The recurrence relations to which we now turn provide a convenient way of developing the higher-order spherical Bessel functions. These recurrence relations may be derived from the series, but, as with the modiﬁed Bessel functions, it is easier to substitute into the known recurrence relations (Eqs. (11.10) and (11.12)). This gives Rearranging these relations (or substituting into Eqs. (11.15) and (11.17)), we obtain Here fmay represent The speciﬁc forms, Eqs. (11.154) and (11.155), may also be readily obtained from Eq. (11.164).
By mathematical induction we may establish the Rayleigh formulas  Orthogonality

We may take the orthogonality integral for the ordinary Bessel functions (Eqs. (11.49) and (11.50)), and substitute in the expression for jn to obtain Here αnp and αnq are roots of jn .
This represents orthogonality with respect to the roots of the Bessel functions. An illustration of this sort of orthogonality is provided in Example 11.7.1, the problem of a particle in a sphere. Equation (11.169) guarantees orthogonality of the wave functions jn (r ) for ﬁxed n. (If n varies, the accompanying spherical harmonic will provide orthogonality.)

Example 11.7.1 PARTICLE IN A SPHERE

An illustration of the use of the spherical Bessel functions is provided by the problem of a quantum mechanical particle in a sphere of radius a . Quantum theory requires that the wave function ψ , describing our particle, satisfy and the boundary conditions (1) ψ(r ≤ a) remains ﬁnite, (2) ψ(a ) = 0. This corresponds to a square-well potential V = 0, r ≤ a , and V =∞, r> a .Here h¯ is Planck’s constant divided by 2π, m is the mass of our particle, and E is, its energy. Let us determine the minimum value of the energy for which our wave equation has an acceptable solution.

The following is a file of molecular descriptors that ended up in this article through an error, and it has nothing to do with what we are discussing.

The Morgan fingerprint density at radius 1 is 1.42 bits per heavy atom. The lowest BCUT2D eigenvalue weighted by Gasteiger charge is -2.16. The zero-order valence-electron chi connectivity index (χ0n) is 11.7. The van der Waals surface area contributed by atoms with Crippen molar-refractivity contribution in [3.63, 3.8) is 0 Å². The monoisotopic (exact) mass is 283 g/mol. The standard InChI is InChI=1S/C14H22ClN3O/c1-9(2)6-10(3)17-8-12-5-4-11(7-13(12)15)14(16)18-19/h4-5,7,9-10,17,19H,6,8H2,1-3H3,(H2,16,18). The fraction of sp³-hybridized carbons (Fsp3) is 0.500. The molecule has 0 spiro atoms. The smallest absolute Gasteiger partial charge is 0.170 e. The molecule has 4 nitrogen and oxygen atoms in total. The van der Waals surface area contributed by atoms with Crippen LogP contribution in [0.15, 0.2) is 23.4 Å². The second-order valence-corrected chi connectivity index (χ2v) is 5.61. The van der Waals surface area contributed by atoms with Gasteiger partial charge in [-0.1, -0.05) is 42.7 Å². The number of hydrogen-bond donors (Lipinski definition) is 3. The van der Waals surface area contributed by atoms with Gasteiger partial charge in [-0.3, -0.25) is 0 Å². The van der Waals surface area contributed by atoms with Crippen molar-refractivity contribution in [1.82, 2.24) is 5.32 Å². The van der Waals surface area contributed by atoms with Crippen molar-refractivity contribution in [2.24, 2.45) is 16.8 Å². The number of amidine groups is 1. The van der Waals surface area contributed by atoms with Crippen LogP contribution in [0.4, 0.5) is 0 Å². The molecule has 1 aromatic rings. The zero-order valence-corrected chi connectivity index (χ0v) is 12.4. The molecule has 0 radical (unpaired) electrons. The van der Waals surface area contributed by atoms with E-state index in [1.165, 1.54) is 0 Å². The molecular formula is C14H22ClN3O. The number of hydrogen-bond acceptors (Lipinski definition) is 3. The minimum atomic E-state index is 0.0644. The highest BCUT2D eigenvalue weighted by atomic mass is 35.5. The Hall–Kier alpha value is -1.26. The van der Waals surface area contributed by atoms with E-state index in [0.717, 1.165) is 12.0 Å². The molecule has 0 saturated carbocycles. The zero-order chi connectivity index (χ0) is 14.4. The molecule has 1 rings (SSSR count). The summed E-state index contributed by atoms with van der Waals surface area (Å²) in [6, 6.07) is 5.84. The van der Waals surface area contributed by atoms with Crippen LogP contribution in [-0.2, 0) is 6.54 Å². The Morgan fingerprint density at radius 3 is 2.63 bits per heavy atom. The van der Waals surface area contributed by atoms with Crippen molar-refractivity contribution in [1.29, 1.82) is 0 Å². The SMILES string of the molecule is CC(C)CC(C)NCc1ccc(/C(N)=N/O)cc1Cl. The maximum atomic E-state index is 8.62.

Equation (11.170) is Helmholtz’s equation with a radial part (compare Section 9.3 for separation of variables): We choose the orbital angular momentum index n = 0, for any angular dependence would raise the energy. The spherical Neumann function is rejected because of its divergent behavior at the origin. To satisfy the second boundary condition (for all angles), we require (11.172)

where α is a root of j, that is, j0 (α) = 0. This has the effect of limiting the allowable energies to a certain discrete set, or, in other words, application of boundary condition (2) quantizes the energy E . The smallest α is the ﬁrst zero of j0 ,

α = π,

and (11.173)

which means that for any ﬁnite sphere the particle energy will have a positive minimum or zero-point energy. This is an illustration of the Heisenberg uncertainty principle for Δp with Δr ≤ a .
In solid-state physics, astrophysics, and other areas of physics, we may wish to know how many different solutions (energy states) correspond to energies less than or equal to some ﬁxed energy E0 . For a cubic volume (Exercise 9.3.5) the problem is fairly simple.
The considerably more difﬁcult spherical case is worked out by R. H. Lambert, Am. J.
Phys. 36: 417, 1169 (1968).
The relevant orthogonality relation for the jn (kr ) can be derived from the integral given in Exercise 11.7.23.

Another form, orthogonality with respect to the indices, may be written as The proof is left as Exercise 11.7.10. If m = n (compare Exercise 11.7.11), we have Most physical applications of orthogonal Bessel and spherical Bessel functions involve orthogonality with varying roots and an interval [0,a ] and Eqs. (11.168) and (11.169) and Exercise 11.7.23 for continuous-energy eigenvalues.
The spherical Bessel functions will enter again in connection with spherical waves, but further consideration is postponed until the corresponding angular functions, the Legendre functions, have been introduced.